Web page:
BACKGROUND Little is known about patients with cancer presenting with acute chest discomfort to the emergency department (ED).OBJECTIVES The aim of this study was to assess the prevalence of acute myocardial infarction (AMI), outcomes, and the diagnostic utility of recommended diagnostic tools in this population. METHODS Patients presenting with chest pain to the ED were prospectively enrolled in an international multicenter diagnostic study with central adjudication. Cancer status was assessed prospectively and additional cancer details retrospectively. Findings were externally validated in an independent multicenter cohort.RESULTS Among 8,267 patients, 711 (8.6%) had cancer. Patients with cancer had a higher burden of cardiovascular risk factors and pre-existing cardiac disease. Total length of stay in the ED (5.2 hours vs 4.3 hours) and hospitalization rate (49.8% vs 34.3%) were both increased in patients with cancer (P < 0.001 for both). Among 8,093 patients eligible for the AMI analyses, those with cancer more often had final diagnoses of AMI (184 of 686 with cancer [26.8%] vs 1,561 of 7,407 without cancer [21.1%]; P < 0.001). In patients with cancer, high-sensitivity cardiac troponin T (hs-cTnT) but not high sensitivity cardiac troponin I (hs-cTnI) concentration had lower diagnostic accuracy for non-ST-segment elevation myocardial infarction (for hs-cTnT, area under the curve: 0.89 [95% CI: 0.86-0.92] vs 0.94 [95% CI: 0.93-0.94] [P < 0.001]; for hs-cTnI, area under the curve: 0.93 [95% CI: 0.91-0.95] vs 0.95 [95% CI: 0.94-0.95] [P 1/4 0.10]). In patients with cancer, the European Society of Cardiology 0/1-hour hs-cTnT and hs-cTnI algorithms maintained very high safety but had lower efficacy, with twice the number of patients remaining in the observe zone. Similar findings were obtained in the external validation cohort.CONCLUSIONS Patients with cancer have a substantially higher prevalence of AMI as the cause of chest pain. Length of ED stay and hospitalization rates are increased. The diagnostic performance of hs-cTnT and the efficacy of both the European Society of Cardiology 0/1-hour hs-cTnT and hs-cTnI algorithms is reduced. (Advantageous Predictors of Acute Coronary Syndromes Evaluation [APACE] Study; NCT00470587) (J Am Coll Cardiol CardioOnc 2023;5:591-609) (c) 2023 The Authors. Published by Elsevier on behalf of the American College of Cardiology Foundation. This is an open access article under the CC BY-NC-ND license (http://creativecommons.org/licenses/by-nc-nd/4.0/).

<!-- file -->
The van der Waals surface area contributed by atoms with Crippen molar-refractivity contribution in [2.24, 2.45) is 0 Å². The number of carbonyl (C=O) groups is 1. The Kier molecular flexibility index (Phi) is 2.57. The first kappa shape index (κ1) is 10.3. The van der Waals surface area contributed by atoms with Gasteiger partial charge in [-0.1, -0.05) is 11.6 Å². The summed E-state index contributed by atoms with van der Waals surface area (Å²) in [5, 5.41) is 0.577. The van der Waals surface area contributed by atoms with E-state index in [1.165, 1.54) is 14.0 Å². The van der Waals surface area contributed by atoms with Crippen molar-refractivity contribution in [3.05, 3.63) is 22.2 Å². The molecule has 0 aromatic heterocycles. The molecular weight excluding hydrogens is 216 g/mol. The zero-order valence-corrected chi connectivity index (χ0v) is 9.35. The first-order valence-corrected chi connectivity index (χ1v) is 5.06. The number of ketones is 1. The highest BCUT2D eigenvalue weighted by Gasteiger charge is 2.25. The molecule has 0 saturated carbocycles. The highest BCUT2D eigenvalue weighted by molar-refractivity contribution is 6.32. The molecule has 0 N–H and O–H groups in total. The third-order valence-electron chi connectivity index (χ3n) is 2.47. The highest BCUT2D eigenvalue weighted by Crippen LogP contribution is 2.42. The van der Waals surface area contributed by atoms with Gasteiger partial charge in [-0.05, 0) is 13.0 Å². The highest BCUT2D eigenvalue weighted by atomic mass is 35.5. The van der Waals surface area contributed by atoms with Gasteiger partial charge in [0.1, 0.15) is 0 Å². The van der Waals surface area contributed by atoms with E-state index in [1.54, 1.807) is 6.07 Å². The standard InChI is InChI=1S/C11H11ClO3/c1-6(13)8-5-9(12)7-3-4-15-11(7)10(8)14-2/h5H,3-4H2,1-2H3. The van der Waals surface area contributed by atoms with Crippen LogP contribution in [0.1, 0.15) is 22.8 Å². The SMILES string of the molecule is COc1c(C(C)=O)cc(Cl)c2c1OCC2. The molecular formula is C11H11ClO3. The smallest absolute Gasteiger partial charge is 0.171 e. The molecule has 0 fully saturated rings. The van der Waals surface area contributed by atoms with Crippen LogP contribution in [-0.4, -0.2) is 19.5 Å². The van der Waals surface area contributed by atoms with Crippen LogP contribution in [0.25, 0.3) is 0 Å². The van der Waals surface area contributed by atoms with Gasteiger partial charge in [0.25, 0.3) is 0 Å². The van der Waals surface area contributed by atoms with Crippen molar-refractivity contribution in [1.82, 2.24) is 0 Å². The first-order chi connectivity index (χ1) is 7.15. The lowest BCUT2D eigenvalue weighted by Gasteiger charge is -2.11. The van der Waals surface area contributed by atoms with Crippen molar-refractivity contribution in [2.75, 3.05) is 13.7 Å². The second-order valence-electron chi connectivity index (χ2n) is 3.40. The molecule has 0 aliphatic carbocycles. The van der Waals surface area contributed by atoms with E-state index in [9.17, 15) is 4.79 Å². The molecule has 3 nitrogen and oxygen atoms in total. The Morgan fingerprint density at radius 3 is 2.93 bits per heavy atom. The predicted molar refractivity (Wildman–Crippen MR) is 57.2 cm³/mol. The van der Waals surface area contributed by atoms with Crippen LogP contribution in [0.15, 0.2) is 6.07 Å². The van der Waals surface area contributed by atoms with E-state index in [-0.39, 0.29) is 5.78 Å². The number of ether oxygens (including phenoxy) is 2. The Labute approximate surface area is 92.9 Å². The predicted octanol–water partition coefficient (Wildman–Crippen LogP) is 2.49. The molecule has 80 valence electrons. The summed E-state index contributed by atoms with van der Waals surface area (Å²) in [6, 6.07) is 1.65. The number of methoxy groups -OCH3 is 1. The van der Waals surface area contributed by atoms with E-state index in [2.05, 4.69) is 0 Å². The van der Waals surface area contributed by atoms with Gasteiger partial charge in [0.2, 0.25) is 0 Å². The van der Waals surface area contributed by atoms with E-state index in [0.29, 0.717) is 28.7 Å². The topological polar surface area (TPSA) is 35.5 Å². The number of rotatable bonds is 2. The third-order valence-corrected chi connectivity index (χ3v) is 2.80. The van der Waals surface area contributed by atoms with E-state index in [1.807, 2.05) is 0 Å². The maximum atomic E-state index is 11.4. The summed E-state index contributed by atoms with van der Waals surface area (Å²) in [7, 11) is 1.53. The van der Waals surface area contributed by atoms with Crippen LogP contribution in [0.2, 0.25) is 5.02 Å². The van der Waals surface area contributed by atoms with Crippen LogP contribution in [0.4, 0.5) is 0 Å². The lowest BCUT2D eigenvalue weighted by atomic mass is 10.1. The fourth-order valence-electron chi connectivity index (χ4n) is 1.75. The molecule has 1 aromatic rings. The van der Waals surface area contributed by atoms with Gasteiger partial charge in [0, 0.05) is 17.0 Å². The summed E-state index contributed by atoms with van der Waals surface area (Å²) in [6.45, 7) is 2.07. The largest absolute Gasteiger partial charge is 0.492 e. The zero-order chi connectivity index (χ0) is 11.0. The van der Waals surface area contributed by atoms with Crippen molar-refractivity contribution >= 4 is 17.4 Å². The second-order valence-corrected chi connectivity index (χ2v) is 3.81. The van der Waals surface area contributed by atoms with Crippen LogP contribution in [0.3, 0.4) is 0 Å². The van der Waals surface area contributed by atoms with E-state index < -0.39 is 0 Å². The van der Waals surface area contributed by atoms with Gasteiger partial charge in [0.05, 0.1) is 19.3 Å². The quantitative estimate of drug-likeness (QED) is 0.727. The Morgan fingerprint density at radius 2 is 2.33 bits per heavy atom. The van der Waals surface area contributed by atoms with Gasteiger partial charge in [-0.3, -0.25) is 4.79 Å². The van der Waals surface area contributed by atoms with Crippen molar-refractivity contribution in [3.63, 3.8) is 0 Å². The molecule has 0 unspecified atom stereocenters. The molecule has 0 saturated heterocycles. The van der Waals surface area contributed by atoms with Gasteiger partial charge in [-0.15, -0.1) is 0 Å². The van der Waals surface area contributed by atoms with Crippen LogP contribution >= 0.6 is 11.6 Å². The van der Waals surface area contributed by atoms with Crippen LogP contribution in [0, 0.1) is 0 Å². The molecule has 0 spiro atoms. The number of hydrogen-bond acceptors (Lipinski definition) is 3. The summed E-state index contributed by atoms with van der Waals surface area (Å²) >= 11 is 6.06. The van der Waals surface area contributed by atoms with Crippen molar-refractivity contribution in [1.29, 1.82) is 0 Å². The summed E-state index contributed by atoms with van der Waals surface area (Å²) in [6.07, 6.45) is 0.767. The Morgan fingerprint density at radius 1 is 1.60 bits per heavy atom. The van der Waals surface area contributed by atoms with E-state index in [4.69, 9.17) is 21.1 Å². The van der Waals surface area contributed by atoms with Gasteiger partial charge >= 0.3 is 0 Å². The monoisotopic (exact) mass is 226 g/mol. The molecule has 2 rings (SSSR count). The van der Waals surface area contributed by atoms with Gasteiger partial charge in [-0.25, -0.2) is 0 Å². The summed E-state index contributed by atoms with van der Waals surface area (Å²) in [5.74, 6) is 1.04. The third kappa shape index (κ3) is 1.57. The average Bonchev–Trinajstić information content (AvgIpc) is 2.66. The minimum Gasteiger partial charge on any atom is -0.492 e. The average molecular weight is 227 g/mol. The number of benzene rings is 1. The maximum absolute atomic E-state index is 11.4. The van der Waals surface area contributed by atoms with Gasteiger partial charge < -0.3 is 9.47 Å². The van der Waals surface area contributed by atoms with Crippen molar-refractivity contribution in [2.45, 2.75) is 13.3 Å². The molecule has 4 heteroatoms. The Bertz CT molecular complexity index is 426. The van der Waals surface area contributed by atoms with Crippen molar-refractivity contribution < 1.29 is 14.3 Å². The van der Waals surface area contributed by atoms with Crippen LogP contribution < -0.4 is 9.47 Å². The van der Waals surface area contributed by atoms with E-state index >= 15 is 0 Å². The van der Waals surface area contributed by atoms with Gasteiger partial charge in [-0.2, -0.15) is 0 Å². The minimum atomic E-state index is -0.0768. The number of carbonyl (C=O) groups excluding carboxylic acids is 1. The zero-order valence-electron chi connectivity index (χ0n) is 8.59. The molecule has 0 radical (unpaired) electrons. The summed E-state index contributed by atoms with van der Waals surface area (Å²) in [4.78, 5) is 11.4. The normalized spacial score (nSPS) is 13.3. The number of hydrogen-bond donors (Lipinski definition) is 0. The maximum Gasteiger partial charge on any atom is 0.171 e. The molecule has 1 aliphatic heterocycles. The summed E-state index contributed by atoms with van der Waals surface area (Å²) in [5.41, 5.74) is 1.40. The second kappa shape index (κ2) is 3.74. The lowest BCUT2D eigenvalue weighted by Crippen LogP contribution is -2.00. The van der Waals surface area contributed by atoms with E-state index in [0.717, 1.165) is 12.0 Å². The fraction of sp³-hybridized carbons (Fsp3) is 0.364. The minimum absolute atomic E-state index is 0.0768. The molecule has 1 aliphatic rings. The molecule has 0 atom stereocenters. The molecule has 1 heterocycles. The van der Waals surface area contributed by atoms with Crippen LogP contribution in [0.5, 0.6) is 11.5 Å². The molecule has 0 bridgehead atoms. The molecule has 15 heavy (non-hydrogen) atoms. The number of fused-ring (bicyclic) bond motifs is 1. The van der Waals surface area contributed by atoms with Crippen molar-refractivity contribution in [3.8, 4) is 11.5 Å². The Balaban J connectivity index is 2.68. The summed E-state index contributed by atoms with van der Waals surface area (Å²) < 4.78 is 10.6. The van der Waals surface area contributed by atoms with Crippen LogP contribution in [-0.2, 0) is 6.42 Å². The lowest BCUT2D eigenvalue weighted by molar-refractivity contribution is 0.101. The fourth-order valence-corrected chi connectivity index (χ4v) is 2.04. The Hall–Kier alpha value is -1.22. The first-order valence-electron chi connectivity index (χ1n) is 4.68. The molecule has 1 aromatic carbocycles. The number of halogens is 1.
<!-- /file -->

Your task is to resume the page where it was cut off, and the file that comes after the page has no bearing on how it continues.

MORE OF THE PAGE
Chest Pain in Cancer Patients

Bima, Paolo
First
;
2023-01-01

Abstract

BACKGROUND Little is known about patients with cancer presenting with acute chest discomfort to the emergency department (ED).OBJECTIVES The aim of this study was to assess the prevalence of acute myocardial infarction (AMI), outcomes, and the diagnostic utility of recommended diagnostic tools in this population. METHODS Patients presenting with chest pain to the ED were prospectively enrolled in an international multicenter diagnostic study with central adjudication. Cancer status was assessed prospectively and additional cancer details retrospectively. Findings were externally validated in an independent multicenter cohort.RESULTS Among 8,267 patients, 711 (8.6%) had cancer. Patients with cancer had a higher burden of cardiovascular risk factors and pre-existing cardiac disease. Total length of stay in the ED (5.2 hours vs 4.3 hours) and hospitalization rate (49.8% vs 34.3%) were both increased in patients with cancer (P < 0.001 for both). Among 8,093 patients eligible for the AMI analyses, those with cancer more often had final diagnoses of AMI (184 of 686 with cancer [26.8%] vs 1,561 of 7,407 without cancer [21.1%]; P < 0.001). In patients with cancer, high-sensitivity cardiac troponin T (hs-cTnT) but not high sensitivity cardiac troponin I (hs-cTnI) concentration had lower diagnostic accuracy for non-ST-segment elevation myocardial infarction (for hs-cTnT, area under the curve: 0.89 [95% CI: 0.86-0.92] vs 0.94 [95% CI: 0.93-0.94] [P < 0.001]; for hs-cTnI, area under the curve: 0.93 [95% CI: 0.91-0.95] vs 0.95 [95% CI: 0.94-0.95] [P 1/4 0.10]). In patients with cancer, the European Society of Cardiology 0/1-hour hs-cTnT and hs-cTnI algorithms maintained very high safety but had lower efficacy, with twice the number of patients remaining in the observe zone. Similar findings were obtained in the external validation cohort.CONCLUSIONS Patients with cancer have a substantially higher prevalence of AMI as the cause of chest pain. Length of ED stay and hospitalization rates are increased. The diagnostic performance of hs-cTnT and the efficacy of both the European Society of Cardiology 0/1-hour hs-cTnT and hs-cTnI algorithms is reduced. (Advantageous Predictors of Acute Coronary Syndromes Evaluation [APACE] Study; NCT00470587) (J Am Coll Cardiol CardioOnc 2023;5:591-609) (c) 2023 The Authors. Published by Elsevier on behalf of the American College of Cardiology Foundation. This is an open access article under the CC BY-NC-ND license (http://creativecommons.org/licenses/by-nc-nd/4.0/).
2023
5
5
591
609
acute coronary syndrome; biomarkers; cancer survivorship; coronary artery disease; diagnosis; outcomes
Bima, Paolo; Lopez-Ayala, Pedro; Koechlin, Luca; Boeddinghaus, Jasper; Nestelberger, Thomas; Okamura, Bernhard; Muench-Gerber, Tamar S.; Sanzone, Ales...espandi
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Utilizza questo identificativo per citare o creare un link a questo documento: https://hdl.handle.net/2318/1960252
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